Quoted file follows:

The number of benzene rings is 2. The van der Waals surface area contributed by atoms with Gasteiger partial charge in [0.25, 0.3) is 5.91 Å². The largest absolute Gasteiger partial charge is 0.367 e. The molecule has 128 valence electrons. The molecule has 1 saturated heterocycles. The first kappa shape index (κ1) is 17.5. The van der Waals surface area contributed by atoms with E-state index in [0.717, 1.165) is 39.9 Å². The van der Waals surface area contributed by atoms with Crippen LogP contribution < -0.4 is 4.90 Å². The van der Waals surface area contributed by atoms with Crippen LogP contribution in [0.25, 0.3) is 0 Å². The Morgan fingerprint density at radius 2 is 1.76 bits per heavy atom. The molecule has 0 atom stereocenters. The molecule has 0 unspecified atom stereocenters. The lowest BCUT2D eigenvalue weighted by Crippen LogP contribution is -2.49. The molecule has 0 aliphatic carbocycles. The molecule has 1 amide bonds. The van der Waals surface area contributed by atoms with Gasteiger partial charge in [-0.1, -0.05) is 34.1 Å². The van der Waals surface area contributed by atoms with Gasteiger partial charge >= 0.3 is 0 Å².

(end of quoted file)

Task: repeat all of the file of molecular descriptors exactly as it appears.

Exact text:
The number of benzene rings is 2. The van der Waals surface area contributed by atoms with Gasteiger partial charge in [0.25, 0.3) is 5.91 Å². The largest absolute Gasteiger partial charge is 0.367 e. The molecule has 128 valence electrons. The molecule has 1 saturated heterocycles. The first kappa shape index (κ1) is 17.5. The van der Waals surface area contributed by atoms with E-state index in [0.717, 1.165) is 39.9 Å². The van der Waals surface area contributed by atoms with Crippen LogP contribution < -0.4 is 4.90 Å². The van der Waals surface area contributed by atoms with Crippen LogP contribution in [0.25, 0.3) is 0 Å². The Morgan fingerprint density at radius 2 is 1.76 bits per heavy atom. The molecule has 0 atom stereocenters. The molecule has 0 unspecified atom stereocenters. The lowest BCUT2D eigenvalue weighted by Crippen LogP contribution is -2.49. The molecule has 0 aliphatic carbocycles. The molecule has 1 amide bonds. The van der Waals surface area contributed by atoms with Gasteiger partial charge in [-0.1, -0.05) is 34.1 Å². The van der Waals surface area contributed by atoms with Gasteiger partial charge >= 0.3 is 0 Å².